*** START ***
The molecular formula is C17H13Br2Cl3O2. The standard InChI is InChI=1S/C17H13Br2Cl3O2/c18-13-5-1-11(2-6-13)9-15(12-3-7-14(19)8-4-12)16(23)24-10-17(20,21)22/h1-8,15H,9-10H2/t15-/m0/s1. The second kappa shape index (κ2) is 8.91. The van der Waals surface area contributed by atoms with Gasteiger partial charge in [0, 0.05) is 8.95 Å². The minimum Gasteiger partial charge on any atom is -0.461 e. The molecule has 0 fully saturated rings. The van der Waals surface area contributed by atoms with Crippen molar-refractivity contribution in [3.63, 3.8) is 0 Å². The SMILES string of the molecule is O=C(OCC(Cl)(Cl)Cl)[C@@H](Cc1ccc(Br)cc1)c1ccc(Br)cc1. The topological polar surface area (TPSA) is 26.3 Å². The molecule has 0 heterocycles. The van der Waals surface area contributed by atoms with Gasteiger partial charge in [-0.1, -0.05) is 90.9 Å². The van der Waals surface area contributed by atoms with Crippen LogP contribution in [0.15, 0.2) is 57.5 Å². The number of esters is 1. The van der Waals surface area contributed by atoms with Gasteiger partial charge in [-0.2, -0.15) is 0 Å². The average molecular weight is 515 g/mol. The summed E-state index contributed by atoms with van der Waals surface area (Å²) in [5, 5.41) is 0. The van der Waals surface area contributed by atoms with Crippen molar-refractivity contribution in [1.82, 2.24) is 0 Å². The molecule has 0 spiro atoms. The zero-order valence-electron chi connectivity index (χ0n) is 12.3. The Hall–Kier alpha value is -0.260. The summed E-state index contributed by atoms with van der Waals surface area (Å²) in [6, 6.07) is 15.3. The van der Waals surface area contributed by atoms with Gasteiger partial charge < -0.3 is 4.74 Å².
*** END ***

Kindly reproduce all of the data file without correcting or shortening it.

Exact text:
The molecular formula is C17H13Br2Cl3O2. The standard InChI is InChI=1S/C17H13Br2Cl3O2/c18-13-5-1-11(2-6-13)9-15(12-3-7-14(19)8-4-12)16(23)24-10-17(20,21)22/h1-8,15H,9-10H2/t15-/m0/s1. The second kappa shape index (κ2) is 8.91. The van der Waals surface area contributed by atoms with Gasteiger partial charge in [0, 0.05) is 8.95 Å². The minimum Gasteiger partial charge on any atom is -0.461 e. The molecule has 0 fully saturated rings. The van der Waals surface area contributed by atoms with Crippen molar-refractivity contribution in [3.63, 3.8) is 0 Å². The SMILES string of the molecule is O=C(OCC(Cl)(Cl)Cl)[C@@H](Cc1ccc(Br)cc1)c1ccc(Br)cc1. The topological polar surface area (TPSA) is 26.3 Å². The molecule has 0 heterocycles. The van der Waals surface area contributed by atoms with Gasteiger partial charge in [-0.1, -0.05) is 90.9 Å². The van der Waals surface area contributed by atoms with Crippen LogP contribution in [0.15, 0.2) is 57.5 Å². The number of esters is 1. The van der Waals surface area contributed by atoms with Gasteiger partial charge in [-0.2, -0.15) is 0 Å². The average molecular weight is 515 g/mol. The summed E-state index contributed by atoms with van der Waals surface area (Å²) in [5, 5.41) is 0. The van der Waals surface area contributed by atoms with Crippen molar-refractivity contribution in [1.82, 2.24) is 0 Å². The molecule has 0 spiro atoms. The zero-order valence-electron chi connectivity index (χ0n) is 12.3. The Hall–Kier alpha value is -0.260. The summed E-state index contributed by atoms with van der Waals surface area (Å²) in [6, 6.07) is 15.3. The van der Waals surface area contributed by atoms with Gasteiger partial charge < -0.3 is 4.74 Å².